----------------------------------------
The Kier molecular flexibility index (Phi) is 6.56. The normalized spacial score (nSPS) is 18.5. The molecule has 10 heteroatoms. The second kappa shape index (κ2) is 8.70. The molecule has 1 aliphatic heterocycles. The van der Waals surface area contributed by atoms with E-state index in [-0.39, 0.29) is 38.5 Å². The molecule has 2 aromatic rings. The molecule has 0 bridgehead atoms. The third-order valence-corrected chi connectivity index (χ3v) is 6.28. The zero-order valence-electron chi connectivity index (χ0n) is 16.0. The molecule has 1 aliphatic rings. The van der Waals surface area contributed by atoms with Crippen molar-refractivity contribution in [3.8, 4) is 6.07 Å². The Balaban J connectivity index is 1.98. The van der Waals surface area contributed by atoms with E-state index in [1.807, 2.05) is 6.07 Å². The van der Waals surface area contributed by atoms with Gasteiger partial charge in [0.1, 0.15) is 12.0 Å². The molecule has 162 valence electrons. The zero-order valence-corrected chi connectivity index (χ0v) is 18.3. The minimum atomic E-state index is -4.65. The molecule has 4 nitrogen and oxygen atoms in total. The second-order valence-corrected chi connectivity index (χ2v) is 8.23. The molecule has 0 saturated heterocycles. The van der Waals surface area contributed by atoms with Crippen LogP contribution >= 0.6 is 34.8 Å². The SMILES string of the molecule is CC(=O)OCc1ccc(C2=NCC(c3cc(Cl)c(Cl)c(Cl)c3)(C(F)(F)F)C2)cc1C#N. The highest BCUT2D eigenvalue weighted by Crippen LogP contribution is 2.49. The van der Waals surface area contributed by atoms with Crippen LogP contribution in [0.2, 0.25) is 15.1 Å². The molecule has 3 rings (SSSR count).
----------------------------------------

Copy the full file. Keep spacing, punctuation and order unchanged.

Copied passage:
The Kier molecular flexibility index (Phi) is 6.56. The normalized spacial score (nSPS) is 18.5. The molecule has 10 heteroatoms. The second kappa shape index (κ2) is 8.70. The molecule has 1 aliphatic heterocycles. The van der Waals surface area contributed by atoms with E-state index in [-0.39, 0.29) is 38.5 Å². The molecule has 2 aromatic rings. The molecule has 0 bridgehead atoms. The third-order valence-corrected chi connectivity index (χ3v) is 6.28. The zero-order valence-electron chi connectivity index (χ0n) is 16.0. The molecule has 1 aliphatic rings. The van der Waals surface area contributed by atoms with Crippen molar-refractivity contribution in [3.8, 4) is 6.07 Å². The Balaban J connectivity index is 1.98. The van der Waals surface area contributed by atoms with E-state index in [1.807, 2.05) is 6.07 Å². The van der Waals surface area contributed by atoms with Gasteiger partial charge in [0.1, 0.15) is 12.0 Å². The molecule has 162 valence electrons. The zero-order valence-corrected chi connectivity index (χ0v) is 18.3. The minimum atomic E-state index is -4.65. The molecule has 4 nitrogen and oxygen atoms in total. The second-order valence-corrected chi connectivity index (χ2v) is 8.23. The molecule has 0 saturated heterocycles. The van der Waals surface area contributed by atoms with Crippen LogP contribution >= 0.6 is 34.8 Å². The SMILES string of the molecule is CC(=O)OCc1ccc(C2=NCC(c3cc(Cl)c(Cl)c(Cl)c3)(C(F)(F)F)C2)cc1C#N. The highest BCUT2D eigenvalue weighted by Crippen LogP contribution is 2.49. The van der Waals surface area contributed by atoms with Crippen LogP contribution in [0.2, 0.25) is 15.1 Å². The molecule has 3 rings (SSSR count).